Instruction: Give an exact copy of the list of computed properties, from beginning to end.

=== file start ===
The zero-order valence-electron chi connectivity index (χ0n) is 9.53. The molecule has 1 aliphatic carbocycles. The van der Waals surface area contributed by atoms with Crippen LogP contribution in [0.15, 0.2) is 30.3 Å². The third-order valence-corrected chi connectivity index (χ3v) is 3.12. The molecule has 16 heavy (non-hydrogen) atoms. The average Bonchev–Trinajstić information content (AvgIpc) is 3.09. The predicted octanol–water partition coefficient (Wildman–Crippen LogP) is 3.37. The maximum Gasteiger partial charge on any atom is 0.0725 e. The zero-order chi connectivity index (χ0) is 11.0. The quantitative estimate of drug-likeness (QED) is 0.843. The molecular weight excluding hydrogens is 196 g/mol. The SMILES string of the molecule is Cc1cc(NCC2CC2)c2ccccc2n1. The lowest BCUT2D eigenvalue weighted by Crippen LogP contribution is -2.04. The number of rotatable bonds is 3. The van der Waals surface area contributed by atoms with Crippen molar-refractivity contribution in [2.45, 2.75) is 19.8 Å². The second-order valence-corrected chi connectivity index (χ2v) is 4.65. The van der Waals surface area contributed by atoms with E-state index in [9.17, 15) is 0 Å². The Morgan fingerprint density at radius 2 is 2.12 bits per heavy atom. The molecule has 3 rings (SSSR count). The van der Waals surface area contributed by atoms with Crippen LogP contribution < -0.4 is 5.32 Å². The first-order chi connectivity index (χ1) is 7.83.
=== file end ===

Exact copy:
The zero-order valence-electron chi connectivity index (χ0n) is 9.53. The molecule has 1 aliphatic carbocycles. The van der Waals surface area contributed by atoms with Crippen LogP contribution in [0.15, 0.2) is 30.3 Å². The third-order valence-corrected chi connectivity index (χ3v) is 3.12. The molecule has 16 heavy (non-hydrogen) atoms. The average Bonchev–Trinajstić information content (AvgIpc) is 3.09. The predicted octanol–water partition coefficient (Wildman–Crippen LogP) is 3.37. The maximum Gasteiger partial charge on any atom is 0.0725 e. The zero-order chi connectivity index (χ0) is 11.0. The quantitative estimate of drug-likeness (QED) is 0.843. The molecular weight excluding hydrogens is 196 g/mol. The SMILES string of the molecule is Cc1cc(NCC2CC2)c2ccccc2n1. The lowest BCUT2D eigenvalue weighted by Crippen LogP contribution is -2.04. The number of rotatable bonds is 3. The van der Waals surface area contributed by atoms with Crippen molar-refractivity contribution in [2.45, 2.75) is 19.8 Å². The second-order valence-corrected chi connectivity index (χ2v) is 4.65. The van der Waals surface area contributed by atoms with E-state index in [9.17, 15) is 0 Å². The Morgan fingerprint density at radius 2 is 2.12 bits per heavy atom. The molecule has 3 rings (SSSR count). The van der Waals surface area contributed by atoms with Crippen LogP contribution < -0.4 is 5.32 Å². The first-order chi connectivity index (χ1) is 7.83.